B eing fascinated by this country called Turkey is like being in a toxic relationship that lasts for years and you never have the courage to end it.
It starts with a lightning hitting you straight in your heart, followed by butterflies in your stomach and an uncritical awe and then, when it notices that it’s getting too much of you, it starts irregular waves of pushing and pulling (that is: creating a distance).
The very residence permit application is a true durability test, same as moving in together with your life partner from Turkey. You suddenly learn things that you don’t necessarily like but if you’ve said A…you must also say B…
After a period of storms and pressure, here comes the stage of honeymoon which can last for years or end just after a couple of weeks.
And then all over again.
Every time you’re so close to packing your stuff to leave, the other party (meaning: Turkey) plays some game with you and you just cannot go. It suddenly occurs that it’s simply gorgeous here and if you just turn a blind eye on some things, you can be divinely happy. Because there are no ideals, right?
In the meantime, you have a quick affair or a sentimental rendezvous with your first, old love (that is: your home country) and it seems it is the perfect one but then a longer stay together results in more trouble and makes you realise that it’s far from perfect.
Finally, you come back into the loving arms of your toxic love and you live happily (I wish) ever after (I wish even more!) until it cracks again. And then you walk around and grumble: have I not said so?
Unless it doesn’t crack… ;)
In 2013, the Istanbul’s „Time Out” magazine published a list of „Fifty signs you’ve been in Turkey too long”. It was written by a Spanish expat living in Istanbul.
The list is quite hilarious, but since it concerns mainly Istanbul, there are points there that may be totally not understandable for an expat living in another Turkish city or points known only in theory (e.g. wild clubbing or eating mussels at night). Life in Istanbul goes by a rhythm pretty different from what we know and foreigners from all over the world are having fun there, often not knowing any Turkish apart from some basic expressions since they hang out mainly within their circles or surround themselves with English speaking Turks.
I remembered about the list recently as I noticed some weird behaviours of mine that I hadn’t had before so I decided to create a list of my own. We can call it similarly, especially that some points will be the same, but I would add a subtitle there about a sickness called “turkisization”.
How to recognise you’ve been in Turkey too long
– symptoms of turkisization
- If you don’t drink a couple of cups of çay with your breakfast, you have a migraine in the afternoon.
- When preparing a meal for minimum 2 people, you put everything into one bowl instead of dividing all into portions.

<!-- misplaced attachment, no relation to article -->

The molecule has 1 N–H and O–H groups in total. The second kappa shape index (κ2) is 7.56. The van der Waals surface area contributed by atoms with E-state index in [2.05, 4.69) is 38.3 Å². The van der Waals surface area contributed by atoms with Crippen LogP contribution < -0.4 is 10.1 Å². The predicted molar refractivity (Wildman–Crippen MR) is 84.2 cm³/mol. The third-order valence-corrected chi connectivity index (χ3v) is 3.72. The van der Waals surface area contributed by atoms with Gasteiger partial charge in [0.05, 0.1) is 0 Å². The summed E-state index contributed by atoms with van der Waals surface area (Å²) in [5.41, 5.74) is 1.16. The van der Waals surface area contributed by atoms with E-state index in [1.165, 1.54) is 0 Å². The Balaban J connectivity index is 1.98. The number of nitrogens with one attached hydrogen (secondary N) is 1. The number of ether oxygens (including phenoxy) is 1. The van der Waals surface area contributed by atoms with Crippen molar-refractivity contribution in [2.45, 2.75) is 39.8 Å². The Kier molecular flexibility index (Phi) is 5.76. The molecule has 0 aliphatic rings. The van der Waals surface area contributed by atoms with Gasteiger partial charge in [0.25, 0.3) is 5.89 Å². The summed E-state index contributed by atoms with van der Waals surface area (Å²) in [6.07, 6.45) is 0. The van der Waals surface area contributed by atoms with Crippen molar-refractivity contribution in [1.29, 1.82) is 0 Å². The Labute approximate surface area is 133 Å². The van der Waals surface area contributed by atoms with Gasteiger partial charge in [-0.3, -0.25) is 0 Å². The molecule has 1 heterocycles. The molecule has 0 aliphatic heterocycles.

- When crossing a one-way street, you check both directions, just to be sure.
- The calls for prayer coming from mosques no longer wake you up in the morning. What is more, you practically don’t hear them anymore (the hardcore version: when you hear ezan, you turn the radio volume down).
- You don’t make normal sandwiches as a person should do but you tear the Turkish bread into pieces and dip them/fill them with goodies.
- You change your clothing: the male version – you wear an atlet (sleeveless shirt) underneath your shirt even in summer, female version – you wear a thin top/undershirt underneath your shirt even in summer.
You become „flexible in time” – you are late everywhere and you don’t feel any remorse.
- For women: you start thinking all men have hidden agenda (hardcore version: and you have grounds for thinking so).
- You start noticing that most of your friends are mixed-nationality couples and both them and their bilingual kids don’t impress you. What impresses you is couples and marriages of people from the same country.
You start clicking your tongue instead of saying „no”.
- If you’re sharing a flat, you stop dividing everything into my/his/her butter/washing powder/bread/tea but you all use everything together, wondering how you could have been doing it any other way.
- You cross the street (regardless of the lights) peacefully, being simply certain that the car coming towards you will not hurt you.
- *Note: don’t follow that way* You don’t fasten your seatbelts in the city because “no one does it”.
- You drink Turkish tea even in highest temperatures.
- You know how, when and what to drink rakı (anis vodka) with.
- You know that when around Turks, you cannot say anything negative about Atatürk, and to be on the safe side, you generally avoid political discussions.
- You walk around with your phone in your hand.
- You cross the street on red light even when there is a policeman standing just next to you.
- You have at least one favourite Turkish soap opera and its airing time is just sacred for you.
You are a fan of either Fenerbahçe or Galatasaray or Besiktaş and you have at least one gadget of the team’s club.
- You got used to talk shows, news and soap operas that last some 3 hours.
- You kiss both cheeks when greeting friends of both genders.
- You have a Turkish bead in your flat or on your hand/neck/car keys.
- You call strangers abi, abla, teyze, dayi (brother, sister, auntie, uncle) and you don’t see anything strange about it.
- You know that this list could be twice this length.
And now admit everyone, who has all the signs of turkisization?
I – have too many… ;)
Translated from Polish by Anna Sowińska (linkedin)